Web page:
Imaginarium owner releases first issue of his own comic anthology series
PUBLISHED: 19:00 18 February 2020
A Weston comic shop owner is celebrating the launch of his very own series this week.
Imaginarium owner Alan Holloway has written and launched a brand new comic anthology series called Sentinel.
Created with Irish artist Ed Doyle, Sentinel presents a different self contained tale in each 64-page issue similar to now defunct '80s British comic imprint Starblazer.
After writing a six-page prologue to gauge reaction to the idea and publishing it online, Holloway and Doyle took to popular crowd-funding website Kickstarter for funding and managed to raise the £700 they needed to make the strip a reality in fewer than eight hours.
By the end of the campaign 92 backers had pledged a total of £1,266 to the project.
The first issue of Sentinel, Special Delivery, sees a down and out space courier take on a mysterious delivery for a powerful client, and hilarity ensues.
Holloway, who has run the Meadow Street store for three years, said: "It is frequently daft and it's a comic straight from the days when comics were for all ages, unless kicks to the nuts offend you.
"It is not so much Iain M Banks and more Harry Harrison.
"We're determined to vary the style each time. The second issue, Misty Moore, is going to be an homage to the girls comics of the '70s and '80s but with a much more serious, dark horror tone.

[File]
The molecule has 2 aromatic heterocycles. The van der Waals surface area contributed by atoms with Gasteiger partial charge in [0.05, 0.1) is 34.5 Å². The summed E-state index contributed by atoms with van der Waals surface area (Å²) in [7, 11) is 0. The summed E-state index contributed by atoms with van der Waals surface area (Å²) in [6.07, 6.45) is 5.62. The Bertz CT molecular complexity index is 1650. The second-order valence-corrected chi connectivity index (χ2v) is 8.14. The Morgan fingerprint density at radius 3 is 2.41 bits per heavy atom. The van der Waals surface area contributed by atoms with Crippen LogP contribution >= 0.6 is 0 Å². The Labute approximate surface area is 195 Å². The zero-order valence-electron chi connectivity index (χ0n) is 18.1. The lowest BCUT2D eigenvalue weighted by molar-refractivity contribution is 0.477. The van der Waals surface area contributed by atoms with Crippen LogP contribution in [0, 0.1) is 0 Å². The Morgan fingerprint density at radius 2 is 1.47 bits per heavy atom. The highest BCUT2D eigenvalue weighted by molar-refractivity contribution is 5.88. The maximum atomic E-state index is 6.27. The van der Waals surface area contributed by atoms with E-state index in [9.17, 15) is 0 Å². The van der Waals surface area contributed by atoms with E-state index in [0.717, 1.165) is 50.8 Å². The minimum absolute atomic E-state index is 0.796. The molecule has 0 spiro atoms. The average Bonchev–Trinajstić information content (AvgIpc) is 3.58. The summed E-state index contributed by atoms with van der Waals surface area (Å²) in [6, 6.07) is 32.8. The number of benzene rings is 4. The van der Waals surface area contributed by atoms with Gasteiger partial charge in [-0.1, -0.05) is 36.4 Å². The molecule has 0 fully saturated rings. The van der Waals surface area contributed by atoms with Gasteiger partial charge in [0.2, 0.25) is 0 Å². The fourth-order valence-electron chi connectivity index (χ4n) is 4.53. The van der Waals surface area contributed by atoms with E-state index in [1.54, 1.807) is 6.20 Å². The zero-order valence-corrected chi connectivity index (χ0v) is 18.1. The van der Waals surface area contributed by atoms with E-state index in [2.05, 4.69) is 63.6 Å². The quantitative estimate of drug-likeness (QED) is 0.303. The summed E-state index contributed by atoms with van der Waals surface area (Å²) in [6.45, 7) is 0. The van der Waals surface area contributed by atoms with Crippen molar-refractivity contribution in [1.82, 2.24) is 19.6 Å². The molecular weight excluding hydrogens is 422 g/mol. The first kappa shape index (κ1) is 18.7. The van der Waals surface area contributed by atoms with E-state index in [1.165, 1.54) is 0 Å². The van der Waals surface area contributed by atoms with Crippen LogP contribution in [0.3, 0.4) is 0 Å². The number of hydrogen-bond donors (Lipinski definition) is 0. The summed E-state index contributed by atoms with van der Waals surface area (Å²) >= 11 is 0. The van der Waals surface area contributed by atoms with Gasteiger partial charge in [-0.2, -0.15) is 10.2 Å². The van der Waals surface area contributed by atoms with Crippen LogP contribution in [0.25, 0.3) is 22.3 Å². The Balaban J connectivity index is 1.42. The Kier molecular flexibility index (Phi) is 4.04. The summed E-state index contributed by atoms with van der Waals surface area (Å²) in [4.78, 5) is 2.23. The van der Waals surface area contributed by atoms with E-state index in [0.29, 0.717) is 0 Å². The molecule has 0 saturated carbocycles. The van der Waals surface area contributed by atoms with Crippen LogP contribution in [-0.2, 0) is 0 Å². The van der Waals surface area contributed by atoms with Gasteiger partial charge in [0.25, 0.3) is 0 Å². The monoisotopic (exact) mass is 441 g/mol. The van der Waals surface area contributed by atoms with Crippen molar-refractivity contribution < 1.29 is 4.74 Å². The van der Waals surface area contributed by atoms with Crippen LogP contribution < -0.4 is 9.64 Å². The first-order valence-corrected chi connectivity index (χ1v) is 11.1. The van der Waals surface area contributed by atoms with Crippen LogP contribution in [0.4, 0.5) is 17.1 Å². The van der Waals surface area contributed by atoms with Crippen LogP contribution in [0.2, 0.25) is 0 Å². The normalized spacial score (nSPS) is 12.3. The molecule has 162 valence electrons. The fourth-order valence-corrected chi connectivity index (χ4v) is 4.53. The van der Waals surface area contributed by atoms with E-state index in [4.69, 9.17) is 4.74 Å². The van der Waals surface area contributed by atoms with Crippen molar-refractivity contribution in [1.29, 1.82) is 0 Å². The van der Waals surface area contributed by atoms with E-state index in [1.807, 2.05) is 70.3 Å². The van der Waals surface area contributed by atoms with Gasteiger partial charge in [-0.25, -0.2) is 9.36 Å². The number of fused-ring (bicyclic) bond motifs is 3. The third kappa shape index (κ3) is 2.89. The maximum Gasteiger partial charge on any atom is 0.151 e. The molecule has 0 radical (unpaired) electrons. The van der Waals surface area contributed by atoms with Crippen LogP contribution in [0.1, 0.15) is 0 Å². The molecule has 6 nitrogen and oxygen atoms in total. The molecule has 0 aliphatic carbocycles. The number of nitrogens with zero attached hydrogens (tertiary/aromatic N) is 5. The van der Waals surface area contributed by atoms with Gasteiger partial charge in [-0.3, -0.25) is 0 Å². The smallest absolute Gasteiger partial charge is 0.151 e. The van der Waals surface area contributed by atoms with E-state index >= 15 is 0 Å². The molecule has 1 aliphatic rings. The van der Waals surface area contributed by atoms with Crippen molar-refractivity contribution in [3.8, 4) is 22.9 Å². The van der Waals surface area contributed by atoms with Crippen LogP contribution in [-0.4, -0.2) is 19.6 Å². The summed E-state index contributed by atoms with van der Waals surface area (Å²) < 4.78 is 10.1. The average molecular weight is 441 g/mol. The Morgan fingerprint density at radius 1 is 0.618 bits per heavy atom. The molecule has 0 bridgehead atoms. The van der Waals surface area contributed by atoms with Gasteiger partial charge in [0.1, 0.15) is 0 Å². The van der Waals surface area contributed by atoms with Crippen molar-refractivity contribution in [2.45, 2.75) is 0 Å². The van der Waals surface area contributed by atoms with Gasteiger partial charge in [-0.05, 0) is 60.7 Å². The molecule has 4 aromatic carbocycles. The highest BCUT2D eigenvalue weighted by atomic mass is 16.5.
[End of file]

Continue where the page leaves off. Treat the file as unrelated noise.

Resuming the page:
"Then we have got a classic fantast story with dragons planned for issue three."
Holloway and Doyle have previously worked on popular 2000AD fanzines Sector 13, The Zarjaz and Dogbreath.
They also produce a weekly online strip called The Whole Twoth based on the long running comic anthology's characters.
However, Sentinal is the duo's first original work.
Holloway said: "I had never written a comic over six pages long before. Ed came up with the idea of a 64-page digest size comic and we just sort of ran with it."
Although the two have never met in person the pair say they work well together regardless.
Doyle said the book was born from the fond memories he had of getting his copy of Starblazer every month when he was a 'young lad'.
He said: "I'm very proud of this but it wouldn't have been possible if there wasn't a story, and that's all down to Alan."
If you value what this story gives you, please consider supporting the Weston Mercury. Click the link in the orange box above for details.